Silver River


1h 50m 1948
Silver River

Brief Synopsis

A ruthless gambler's rise to power is cut short by character flaws.

Photos & Videos

Silver River - Title Lobby Card

Film Details

Genre
Drama
Adventure
Western
Release Date
May 29, 1948
Premiere Information
World premiere in Denver: 18 May 1948; New York opening: 20 May 1948
Production Company
Warner Bros. Pictures, Inc.
Distribution Company
Warner Bros. Pictures, Inc.
Country
United States
Screenplay Information
Based on a novel by Stephen Longstreet (title and publication undetermined).

Technical Specs

Duration
1h 50m
Sound
Mono (RCA Sound System)
Color
Black and White
Theatrical Aspect Ratio
1.37 : 1

Synopsis

During the Civil War, Union soldier "Mike" McComb is cashiered after he ignores his orders and burns one million dollars to keep it out of Confederate hands. Mike vows that in the future, he will follow only his own orders. His first act is to organize a squad of soldiers to clean out a crooked gambling organization that is located near his camp. He and his friend, "Pistol" Porter, then confiscate the gambling equipment for themselves and head for Silver City, Nevada, to open a saloon and gambling hall. Onboard the Missouri River boat that is taking them to St. Joseph, "Banjo" Sweeney tries unsuccessfully to commandeer the equipment and warns Mike that he will be waiting for him in Silver City. Learning that beautiful Georgia Moore has hired all the available wagons to carry new mining equipment to the Silver River mine that she runs with her husband Stanley, Mike challenges the wagons' owner, Sam Slade, to a poker game and wins the wagons. When Mike arrives in Silver City, the townspeople, warned by Sweeney and Georgia, try to turn him away, but Mike opens his saloon despite their wishes. Later, he hires alcoholic lawyer John Plato Beck, and agrees to lend Stanley the wagons to carry his mining equipment in exchange for a large share in the mine. Mike is in love with Georgia and tries unsuccessfully to come between her and her husband. Upon learning that Stanley does not have the money to finish his smelter, Mike then agrees to finance that in exchange for a third interest in the mine. When Sweeney urges the miners not to accept pay vouchers in lieu of cash, the mine owners demand that Mike suggest a solution. In exchange for shares in all the mines in the area, Mike sets up a bank which trades the vouchers for cash. Mike expands his saloons and banks throughout the state, eventually attracting the attention of President Ulysses S. Grant. Grant asks the miners to produce more silver so that the U.S. can become a creditor nation, and in response, Stanley suggests that they expand mining operations to the Black Rock range of mountains. Although Mike knows that the Shoshone Indians are on the war path, he says nothing to Stanley, even when Plato reminds him that King David once sent the husband of the woman he loved to his death in battle. After Stanley is killed by the Indians, Mike builds a castle on his property. When Georgia returns from San Francisco, where she went after her husband's death, Mike marries her. The couple gives a party to show the castle to the townspeople, and a drunken Plato breaks up the party with accusations against Mike. Their faith in Mike destroyed, the miners withdraw their money from his bank, and the other owners attempt to corner the silver market. In desperation, Mike shuts down all the mines, infuriating the public. Plato, meanwhile, decides to run for the Senate. Georgia begs Mike to call off the fight and reopen the mines, and when he refuses, she leaves him. Later, a run on the bank forces Mike to declare bankruptcy. The silver syndicate, headed by Sweeney, puts up a candidate to run against Plato, and to insure his victory, Sweeney kills Plato during a speech. Mike asks the crowd to avenge Plato's death and a battle ensues. When it is over, Mike prevents the crowd from lynching Sweeney and then makes a speech promising changes in Silver City. Afterward, an impressed Georgia reconciles with Mike.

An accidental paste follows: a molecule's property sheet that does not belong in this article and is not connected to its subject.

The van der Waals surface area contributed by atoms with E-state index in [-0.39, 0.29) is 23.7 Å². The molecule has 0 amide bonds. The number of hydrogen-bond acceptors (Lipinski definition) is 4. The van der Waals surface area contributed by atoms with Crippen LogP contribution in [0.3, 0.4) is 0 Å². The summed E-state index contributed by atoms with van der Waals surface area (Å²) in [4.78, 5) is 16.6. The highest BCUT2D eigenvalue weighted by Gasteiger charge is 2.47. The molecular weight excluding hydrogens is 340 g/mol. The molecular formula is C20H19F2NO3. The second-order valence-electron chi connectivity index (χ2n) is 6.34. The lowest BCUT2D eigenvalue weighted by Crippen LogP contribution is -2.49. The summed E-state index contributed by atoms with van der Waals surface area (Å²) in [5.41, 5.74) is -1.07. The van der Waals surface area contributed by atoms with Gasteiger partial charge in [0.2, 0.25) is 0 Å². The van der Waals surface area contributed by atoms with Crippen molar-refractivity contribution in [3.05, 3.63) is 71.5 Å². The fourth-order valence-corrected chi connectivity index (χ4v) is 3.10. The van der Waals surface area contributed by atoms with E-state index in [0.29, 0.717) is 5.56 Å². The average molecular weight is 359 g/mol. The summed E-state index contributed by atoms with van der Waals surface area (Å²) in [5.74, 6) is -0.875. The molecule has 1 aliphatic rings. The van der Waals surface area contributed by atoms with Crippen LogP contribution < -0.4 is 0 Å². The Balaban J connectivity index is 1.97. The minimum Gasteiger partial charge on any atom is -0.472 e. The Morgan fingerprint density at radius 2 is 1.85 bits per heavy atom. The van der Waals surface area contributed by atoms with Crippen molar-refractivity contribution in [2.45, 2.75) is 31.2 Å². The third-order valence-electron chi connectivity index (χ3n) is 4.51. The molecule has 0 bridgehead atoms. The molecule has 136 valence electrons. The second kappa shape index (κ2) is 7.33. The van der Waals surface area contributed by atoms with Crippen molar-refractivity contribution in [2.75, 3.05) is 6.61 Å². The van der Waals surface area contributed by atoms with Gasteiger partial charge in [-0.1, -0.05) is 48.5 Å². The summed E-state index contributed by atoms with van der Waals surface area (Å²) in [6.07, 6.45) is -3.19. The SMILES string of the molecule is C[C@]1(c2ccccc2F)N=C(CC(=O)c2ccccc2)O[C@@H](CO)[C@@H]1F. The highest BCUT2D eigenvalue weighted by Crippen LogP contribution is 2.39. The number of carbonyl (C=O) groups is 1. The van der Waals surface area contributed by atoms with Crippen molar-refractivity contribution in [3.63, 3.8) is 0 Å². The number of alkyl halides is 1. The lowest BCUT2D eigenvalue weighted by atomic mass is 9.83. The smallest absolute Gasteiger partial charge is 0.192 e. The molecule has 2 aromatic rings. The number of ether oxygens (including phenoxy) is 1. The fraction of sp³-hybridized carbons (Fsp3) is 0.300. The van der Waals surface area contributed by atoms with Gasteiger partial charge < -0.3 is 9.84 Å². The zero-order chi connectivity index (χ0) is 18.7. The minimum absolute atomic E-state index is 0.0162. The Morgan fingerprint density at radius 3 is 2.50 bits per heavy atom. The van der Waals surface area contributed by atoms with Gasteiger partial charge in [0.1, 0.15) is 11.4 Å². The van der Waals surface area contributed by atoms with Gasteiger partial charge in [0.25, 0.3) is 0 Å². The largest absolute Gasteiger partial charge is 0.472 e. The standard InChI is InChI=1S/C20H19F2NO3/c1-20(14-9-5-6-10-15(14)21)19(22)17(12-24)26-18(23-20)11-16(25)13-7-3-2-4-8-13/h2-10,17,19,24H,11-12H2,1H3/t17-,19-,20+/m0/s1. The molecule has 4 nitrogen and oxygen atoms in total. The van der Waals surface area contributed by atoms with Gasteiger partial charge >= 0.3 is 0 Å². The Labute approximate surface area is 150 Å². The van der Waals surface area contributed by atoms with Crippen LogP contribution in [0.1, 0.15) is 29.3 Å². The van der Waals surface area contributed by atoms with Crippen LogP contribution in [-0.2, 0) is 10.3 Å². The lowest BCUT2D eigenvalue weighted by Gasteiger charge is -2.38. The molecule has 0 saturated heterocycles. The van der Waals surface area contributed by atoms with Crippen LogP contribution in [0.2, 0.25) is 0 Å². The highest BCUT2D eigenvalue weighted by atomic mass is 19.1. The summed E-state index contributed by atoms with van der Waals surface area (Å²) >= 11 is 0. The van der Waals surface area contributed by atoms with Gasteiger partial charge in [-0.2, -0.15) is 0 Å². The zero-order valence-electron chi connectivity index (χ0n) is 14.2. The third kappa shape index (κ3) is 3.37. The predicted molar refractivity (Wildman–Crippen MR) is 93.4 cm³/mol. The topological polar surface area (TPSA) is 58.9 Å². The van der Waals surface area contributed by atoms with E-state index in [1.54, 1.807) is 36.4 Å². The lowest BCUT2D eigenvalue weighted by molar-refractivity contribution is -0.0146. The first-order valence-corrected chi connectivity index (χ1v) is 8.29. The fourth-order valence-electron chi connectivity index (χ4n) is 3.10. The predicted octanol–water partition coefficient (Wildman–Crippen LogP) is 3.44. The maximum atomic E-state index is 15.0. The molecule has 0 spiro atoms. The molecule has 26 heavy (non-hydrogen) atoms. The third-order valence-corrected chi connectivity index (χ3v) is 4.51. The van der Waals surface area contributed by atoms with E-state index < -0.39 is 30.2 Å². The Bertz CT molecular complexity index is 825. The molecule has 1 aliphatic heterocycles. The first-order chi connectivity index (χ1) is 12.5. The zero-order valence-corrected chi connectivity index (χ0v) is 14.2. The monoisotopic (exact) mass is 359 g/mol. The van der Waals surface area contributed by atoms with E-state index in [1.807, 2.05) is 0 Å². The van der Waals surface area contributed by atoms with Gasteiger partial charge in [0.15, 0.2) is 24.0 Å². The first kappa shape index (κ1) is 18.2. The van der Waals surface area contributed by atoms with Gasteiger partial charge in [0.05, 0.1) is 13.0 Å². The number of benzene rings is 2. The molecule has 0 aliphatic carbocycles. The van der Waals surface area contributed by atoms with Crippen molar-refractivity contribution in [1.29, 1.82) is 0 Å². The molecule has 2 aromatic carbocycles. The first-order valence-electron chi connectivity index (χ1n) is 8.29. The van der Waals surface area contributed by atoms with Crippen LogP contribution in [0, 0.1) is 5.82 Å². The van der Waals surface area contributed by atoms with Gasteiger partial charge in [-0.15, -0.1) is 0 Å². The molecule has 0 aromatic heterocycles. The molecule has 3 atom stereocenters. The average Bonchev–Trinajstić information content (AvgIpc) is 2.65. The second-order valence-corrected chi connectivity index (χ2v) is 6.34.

Photo Collections

Silver River - Title Lobby Card
Here is the Title Lobby Card from Silver River (1948). Lobby Cards were 11" x 14" posters that came in sets of 8. As the name implies, they were most often displayed in movie theater lobbies, to advertise current or coming attractions.

Film Details

Genre
Drama
Adventure
Western
Release Date
May 29, 1948
Premiere Information
World premiere in Denver: 18 May 1948; New York opening: 20 May 1948
Production Company
Warner Bros. Pictures, Inc.
Distribution Company
Warner Bros. Pictures, Inc.
Country
United States
Screenplay Information
Based on a novel by Stephen Longstreet (title and publication undetermined).

Technical Specs

Duration
1h 50m
Sound
Mono (RCA Sound System)
Color
Black and White
Theatrical Aspect Ratio
1.37 : 1

Articles

Silver River


Anyone who's familiar with the life of Errol Flynn knows that his film shoots were usually peppered with one form of debauchery or another. Flynn had a knack for drinking, brawling, womanizing, and playing pranks, and he often managed more than one of them at a time. For the better part of his career, Flynn behaved in any manner he deemed fit, but it eventually caught up with him in a number of ways. By the time he made a Western called Silver River (1948) for Warner Bros., his luck was running out.

Flynn plays Mike McComb a disgraced former Union soldier who becomes a professional gambler, then gets hooked up with a mining business. His best friend, Stanley Moore (Bruce Bennett), is married to a beautiful woman named Georgia (Ann Sheridan). But McComb has his sights on Moore’s wife, so he intentionally puts Stanley in a dangerous situation that gets him killed. Then McComb and Georgia hook up. This is hardly a role that one would expect to see Flynn playing, and most of the film's interest lies in seeing him behave so immorally. At least Robin Hood gave to the poor after ripping off the rich.

Director Raoul Walsh signed on to Silver River determined to keep Flynn on a short leash. He was particularly concerned about the actor's drinking, and was very strict about how much he would allow him to imbibe. Flynn, of course, felt that it was nobody's business how much he drank, so long as he showed up on the set on time. But there were even bigger powers than Walsh keeping an eye on Flynn this time around- Jack Warner himself was also on the case.